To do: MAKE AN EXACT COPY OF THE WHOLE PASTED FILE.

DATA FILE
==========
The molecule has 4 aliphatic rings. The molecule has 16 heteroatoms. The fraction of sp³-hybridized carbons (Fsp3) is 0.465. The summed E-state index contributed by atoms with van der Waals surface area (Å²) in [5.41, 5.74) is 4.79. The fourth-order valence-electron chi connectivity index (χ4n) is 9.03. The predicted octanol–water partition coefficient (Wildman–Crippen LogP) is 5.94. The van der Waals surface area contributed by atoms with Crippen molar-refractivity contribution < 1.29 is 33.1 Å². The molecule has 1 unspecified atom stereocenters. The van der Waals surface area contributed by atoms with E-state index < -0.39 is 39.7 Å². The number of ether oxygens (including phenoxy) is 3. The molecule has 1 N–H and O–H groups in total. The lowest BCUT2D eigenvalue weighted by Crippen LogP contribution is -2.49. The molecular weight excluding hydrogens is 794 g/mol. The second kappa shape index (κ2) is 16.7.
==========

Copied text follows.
The molecule has 4 aliphatic rings. The molecule has 16 heteroatoms. The fraction of sp³-hybridized carbons (Fsp3) is 0.465. The summed E-state index contributed by atoms with van der Waals surface area (Å²) in [5.41, 5.74) is 4.79. The fourth-order valence-electron chi connectivity index (χ4n) is 9.03. The predicted octanol–water partition coefficient (Wildman–Crippen LogP) is 5.94. The van der Waals surface area contributed by atoms with Crippen molar-refractivity contribution < 1.29 is 33.1 Å². The molecule has 1 unspecified atom stereocenters. The van der Waals surface area contributed by atoms with E-state index < -0.39 is 39.7 Å². The number of ether oxygens (including phenoxy) is 3. The molecule has 1 N–H and O–H groups in total. The lowest BCUT2D eigenvalue weighted by Crippen LogP contribution is -2.49. The molecular weight excluding hydrogens is 794 g/mol. The second kappa shape index (κ2) is 16.7.